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Animal Biotechnology: Science-Based Concerns endogenous provirus in all cells of a transgenic animal provides the potential for generating pathogenic recombinant viruses by straightforward and well-understood mechanisms. Such concerns are particularly acute in chickens and pigs, where infectious proviruses very similar in sequence to those used for vectors are known to be present (Boeke and Stoye, 1997). In mice, there is a well-studied model in which recombination between benign endogenous proviruses or endogenous proviruses, and infecting viruses early in the life of the animal, can cause a high incidence of lymphoma (nearly 100 percent in some mouse strains) 6 months later (Stoye et al., 1991; Rosenberg and Jolicoer, 1997). Given this example, it is reasonable to expect that viruses of much greater pathogenicity are likely to arise in an animal when there is a possibility of recombination between vector and endogenous viral sequences. Similar concerns arise with the use of vectors based on lentiviruses for the introduction of genes (see Chapter 2). Recombination of lentiviruses in circulation in domestic animal populations, such as Feline Immunodeficiency Virus (FIV) in cats and Bovine Immunodeficiency Virus (BIV) in cattle, with vectors based on Human Immunodeficiency Virus (HIV) is improbable due to the large genetic distance between them. However, vectors based on FIV and BIV are being developed (Curran et al., 2000; Berkowitz et al., 2001), and their use to introduce transgenes into the corresponding species would significantly increase the probability of generating more pathogenic recombinants. TABLE 3.1 Potential uses of transgenic animals for pharmaceutical production. Species Theoretical Yield (g/yr of Raw Protein) Examples of Products Under Development Chicken 250 Monoclonal antibodies Lysozyme Growth hormone Insulin Human serum albumin Rabbit 20 Calcitonin Superoxide dismutase Erythropoietin Growth hormone IL-2 α-glucosidase Goat 4,000 Antithrombin III Tissue plasminogen activator Monoclonal antibodies α-1-Antitrypsin Growth hormone Sheep 2,500 α-1-Antitrypsin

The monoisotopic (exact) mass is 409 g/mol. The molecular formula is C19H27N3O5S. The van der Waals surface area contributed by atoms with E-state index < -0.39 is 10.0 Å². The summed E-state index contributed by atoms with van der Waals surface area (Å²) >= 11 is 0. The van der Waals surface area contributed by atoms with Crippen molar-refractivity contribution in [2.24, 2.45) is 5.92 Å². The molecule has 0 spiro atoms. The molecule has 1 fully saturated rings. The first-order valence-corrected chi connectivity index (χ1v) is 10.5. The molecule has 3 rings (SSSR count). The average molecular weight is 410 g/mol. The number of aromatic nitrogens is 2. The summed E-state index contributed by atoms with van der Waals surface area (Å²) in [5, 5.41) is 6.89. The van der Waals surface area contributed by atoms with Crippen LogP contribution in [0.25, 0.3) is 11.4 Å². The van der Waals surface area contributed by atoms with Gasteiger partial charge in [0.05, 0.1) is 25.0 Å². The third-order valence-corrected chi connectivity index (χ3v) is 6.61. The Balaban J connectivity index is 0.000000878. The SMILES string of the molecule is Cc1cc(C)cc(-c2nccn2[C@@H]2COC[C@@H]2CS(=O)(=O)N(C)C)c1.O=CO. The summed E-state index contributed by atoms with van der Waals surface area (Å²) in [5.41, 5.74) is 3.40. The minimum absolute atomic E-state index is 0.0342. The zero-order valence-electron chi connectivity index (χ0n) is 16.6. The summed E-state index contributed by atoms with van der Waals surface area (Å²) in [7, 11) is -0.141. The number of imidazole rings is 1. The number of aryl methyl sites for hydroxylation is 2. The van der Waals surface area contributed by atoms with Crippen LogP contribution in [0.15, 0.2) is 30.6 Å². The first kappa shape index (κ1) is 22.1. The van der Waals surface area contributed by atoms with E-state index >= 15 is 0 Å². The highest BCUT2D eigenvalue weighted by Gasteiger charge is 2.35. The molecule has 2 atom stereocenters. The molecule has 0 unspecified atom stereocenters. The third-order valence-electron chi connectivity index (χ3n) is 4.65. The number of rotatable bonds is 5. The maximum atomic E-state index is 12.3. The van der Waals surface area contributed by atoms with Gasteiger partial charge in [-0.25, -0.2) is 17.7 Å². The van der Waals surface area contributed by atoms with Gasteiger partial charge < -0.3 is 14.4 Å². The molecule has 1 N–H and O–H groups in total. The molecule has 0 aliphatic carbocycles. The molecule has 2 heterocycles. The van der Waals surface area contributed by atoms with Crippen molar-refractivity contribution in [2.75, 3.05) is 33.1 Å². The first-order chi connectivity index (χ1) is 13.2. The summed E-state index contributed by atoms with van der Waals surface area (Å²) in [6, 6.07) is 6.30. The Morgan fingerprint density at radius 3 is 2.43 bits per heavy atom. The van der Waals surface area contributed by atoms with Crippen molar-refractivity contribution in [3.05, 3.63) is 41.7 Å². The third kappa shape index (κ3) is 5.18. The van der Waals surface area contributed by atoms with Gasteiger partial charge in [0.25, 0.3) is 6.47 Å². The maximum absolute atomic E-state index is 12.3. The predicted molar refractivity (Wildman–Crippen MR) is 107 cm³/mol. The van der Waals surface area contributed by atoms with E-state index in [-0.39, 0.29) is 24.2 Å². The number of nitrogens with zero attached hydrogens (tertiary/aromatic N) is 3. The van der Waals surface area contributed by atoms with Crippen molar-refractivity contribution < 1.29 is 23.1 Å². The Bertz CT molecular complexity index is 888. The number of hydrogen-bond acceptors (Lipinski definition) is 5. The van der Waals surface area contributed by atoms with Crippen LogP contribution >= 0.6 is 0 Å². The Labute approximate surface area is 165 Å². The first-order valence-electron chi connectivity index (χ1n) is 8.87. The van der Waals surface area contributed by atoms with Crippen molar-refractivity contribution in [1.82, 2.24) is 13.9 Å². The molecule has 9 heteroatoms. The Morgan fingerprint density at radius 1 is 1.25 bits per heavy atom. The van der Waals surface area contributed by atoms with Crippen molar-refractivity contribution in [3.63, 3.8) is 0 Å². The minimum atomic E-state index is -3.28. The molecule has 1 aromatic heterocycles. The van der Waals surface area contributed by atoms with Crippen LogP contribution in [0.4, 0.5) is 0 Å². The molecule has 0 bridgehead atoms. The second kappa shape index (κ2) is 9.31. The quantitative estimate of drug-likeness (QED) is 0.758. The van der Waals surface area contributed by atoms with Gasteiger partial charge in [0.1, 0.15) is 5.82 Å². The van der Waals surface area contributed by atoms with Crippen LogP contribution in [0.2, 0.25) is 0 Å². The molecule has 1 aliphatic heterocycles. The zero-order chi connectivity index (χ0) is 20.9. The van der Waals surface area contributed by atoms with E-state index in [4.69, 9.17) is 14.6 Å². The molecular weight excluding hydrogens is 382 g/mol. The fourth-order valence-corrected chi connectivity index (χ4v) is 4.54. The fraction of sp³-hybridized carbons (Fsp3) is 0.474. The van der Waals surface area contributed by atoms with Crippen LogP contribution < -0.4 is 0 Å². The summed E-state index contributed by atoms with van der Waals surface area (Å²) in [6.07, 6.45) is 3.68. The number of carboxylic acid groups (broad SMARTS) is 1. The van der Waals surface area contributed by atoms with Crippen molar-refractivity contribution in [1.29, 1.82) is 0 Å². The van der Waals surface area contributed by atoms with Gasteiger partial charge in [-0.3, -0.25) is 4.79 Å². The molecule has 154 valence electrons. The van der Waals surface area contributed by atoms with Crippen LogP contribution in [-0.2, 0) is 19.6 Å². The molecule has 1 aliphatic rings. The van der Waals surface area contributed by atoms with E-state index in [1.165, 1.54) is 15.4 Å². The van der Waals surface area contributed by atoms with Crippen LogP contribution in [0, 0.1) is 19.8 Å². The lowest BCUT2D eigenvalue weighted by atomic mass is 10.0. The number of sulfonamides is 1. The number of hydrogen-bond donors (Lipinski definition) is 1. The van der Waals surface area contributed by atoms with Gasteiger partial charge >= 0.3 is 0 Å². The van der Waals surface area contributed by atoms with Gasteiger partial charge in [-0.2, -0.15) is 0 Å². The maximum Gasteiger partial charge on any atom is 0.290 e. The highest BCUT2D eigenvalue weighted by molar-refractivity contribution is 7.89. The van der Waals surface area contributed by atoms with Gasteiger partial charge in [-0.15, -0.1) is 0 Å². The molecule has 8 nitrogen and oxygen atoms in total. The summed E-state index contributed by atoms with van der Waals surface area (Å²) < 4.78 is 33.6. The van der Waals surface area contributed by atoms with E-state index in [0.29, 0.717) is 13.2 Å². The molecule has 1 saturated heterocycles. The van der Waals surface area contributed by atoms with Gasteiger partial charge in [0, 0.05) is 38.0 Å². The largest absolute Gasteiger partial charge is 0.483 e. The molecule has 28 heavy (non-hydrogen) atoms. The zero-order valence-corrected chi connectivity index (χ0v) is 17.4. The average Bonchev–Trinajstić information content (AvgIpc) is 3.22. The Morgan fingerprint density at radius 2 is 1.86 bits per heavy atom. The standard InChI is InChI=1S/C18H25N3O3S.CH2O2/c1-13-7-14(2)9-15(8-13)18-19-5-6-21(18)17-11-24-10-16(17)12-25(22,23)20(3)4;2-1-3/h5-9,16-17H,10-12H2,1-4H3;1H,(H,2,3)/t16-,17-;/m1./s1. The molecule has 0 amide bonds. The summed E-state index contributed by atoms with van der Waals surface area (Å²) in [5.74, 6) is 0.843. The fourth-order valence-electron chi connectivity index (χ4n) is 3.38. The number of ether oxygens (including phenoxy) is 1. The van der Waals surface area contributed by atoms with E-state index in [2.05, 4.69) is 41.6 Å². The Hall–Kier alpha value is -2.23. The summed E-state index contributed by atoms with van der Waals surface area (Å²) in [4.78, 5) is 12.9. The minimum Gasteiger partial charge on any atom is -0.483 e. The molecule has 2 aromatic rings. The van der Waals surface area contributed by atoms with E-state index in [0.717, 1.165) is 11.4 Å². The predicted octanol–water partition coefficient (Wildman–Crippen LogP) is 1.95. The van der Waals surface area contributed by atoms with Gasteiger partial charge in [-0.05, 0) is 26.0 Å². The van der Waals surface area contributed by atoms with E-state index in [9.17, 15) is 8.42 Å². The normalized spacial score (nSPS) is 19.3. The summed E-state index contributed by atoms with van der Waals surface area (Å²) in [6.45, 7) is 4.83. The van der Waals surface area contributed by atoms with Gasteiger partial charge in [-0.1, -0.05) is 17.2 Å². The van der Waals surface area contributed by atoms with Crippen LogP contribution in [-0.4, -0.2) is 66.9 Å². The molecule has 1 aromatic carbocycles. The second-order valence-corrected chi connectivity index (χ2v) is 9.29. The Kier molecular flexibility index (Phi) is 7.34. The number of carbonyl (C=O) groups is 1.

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Animal Biotechnology: Science-Based Concerns Factor VIII Factor IX Fibrinogen Cow 80,000 Human serum albumin Lactoferrin α-Lactalbumin Source: Modified from Dove, 2000. Ensuring Confinement of Unwanted Animals Although biopharm animals are not intended for consumption by humans or other animals, there are grounds for concern that adequate controls be in place to ensure that this does not happen without appropriate approval (see Chapter 4). As long as they do not contain the product of the introduced gene, there might be no strong reason to believe that eating or using products from transgene-containing animals would pose a threat to human health; the possibility of such a threat combined with the lack of regulatory oversight for such uses argues strongly for confinement measures. Although it has been stated that such animals will be too valuable to the owners to allow their misappropriation (Wall, 2001), the fact that the products of interest usually are produced only by lactating females means that half the transgene-containing animals essentially will be valueless, as will the females at the end of their period of useful production. “No takes,” or animals generated from manipulated embryos, but culled because of lack appropriate expression of the transgene product (or lacking the transgene itself) also are inevitably generated in significant numbers during the production of transgenics. Thus, companies using biopharm animals are likely to seek approval for marketing food or rendered products from surplus animals, and the regulatory agencies will need to be ready to deal with such requests. Of greater concern is the possibility that surplus animals (and their carcasses) might, through inadvertence or theft, find their way into the food or rendering chain, or be used for breeding, thus allowing uncontrolled spread of the transgene into the general population. This would create a regulatory problem of dealing with unapproved transgenes after their release into the food chain—a problem analogous to that posed by the appearance in food products of Starlink, a transgenic maize unapproved at the time for human consumption (Fox, 2001). XENOTRANSPLANTATION Xenotransplantation differs from other uses of genetically engineered animals in that it has the potential to create something entirely new—permanent